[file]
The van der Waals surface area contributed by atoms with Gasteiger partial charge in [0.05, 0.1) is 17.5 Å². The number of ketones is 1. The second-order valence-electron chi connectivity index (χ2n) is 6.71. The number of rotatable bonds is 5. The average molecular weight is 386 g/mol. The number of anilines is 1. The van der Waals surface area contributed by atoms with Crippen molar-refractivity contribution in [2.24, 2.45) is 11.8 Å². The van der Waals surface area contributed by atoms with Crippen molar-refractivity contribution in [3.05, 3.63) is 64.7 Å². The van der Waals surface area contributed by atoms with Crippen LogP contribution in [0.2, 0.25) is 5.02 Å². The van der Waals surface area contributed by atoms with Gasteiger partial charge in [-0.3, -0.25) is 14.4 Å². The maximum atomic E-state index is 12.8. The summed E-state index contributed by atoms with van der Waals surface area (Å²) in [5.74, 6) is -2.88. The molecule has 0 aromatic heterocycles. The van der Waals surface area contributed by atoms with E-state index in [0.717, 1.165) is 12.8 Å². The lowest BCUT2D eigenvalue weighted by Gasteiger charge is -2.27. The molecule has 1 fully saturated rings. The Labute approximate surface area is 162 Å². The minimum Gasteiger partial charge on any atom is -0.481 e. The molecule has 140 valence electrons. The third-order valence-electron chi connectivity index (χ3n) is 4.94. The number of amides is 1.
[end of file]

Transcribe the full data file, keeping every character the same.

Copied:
The van der Waals surface area contributed by atoms with Gasteiger partial charge in [0.05, 0.1) is 17.5 Å². The number of ketones is 1. The second-order valence-electron chi connectivity index (χ2n) is 6.71. The number of rotatable bonds is 5. The average molecular weight is 386 g/mol. The number of anilines is 1. The van der Waals surface area contributed by atoms with Crippen molar-refractivity contribution in [2.24, 2.45) is 11.8 Å². The van der Waals surface area contributed by atoms with Crippen molar-refractivity contribution in [3.05, 3.63) is 64.7 Å². The van der Waals surface area contributed by atoms with Crippen LogP contribution in [0.2, 0.25) is 5.02 Å². The van der Waals surface area contributed by atoms with Gasteiger partial charge in [-0.3, -0.25) is 14.4 Å². The maximum atomic E-state index is 12.8. The summed E-state index contributed by atoms with van der Waals surface area (Å²) in [5.74, 6) is -2.88. The molecule has 0 aromatic heterocycles. The van der Waals surface area contributed by atoms with E-state index in [0.717, 1.165) is 12.8 Å². The lowest BCUT2D eigenvalue weighted by Gasteiger charge is -2.27. The molecule has 1 fully saturated rings. The Labute approximate surface area is 162 Å². The minimum Gasteiger partial charge on any atom is -0.481 e. The molecule has 140 valence electrons. The third-order valence-electron chi connectivity index (χ3n) is 4.94. The number of amides is 1.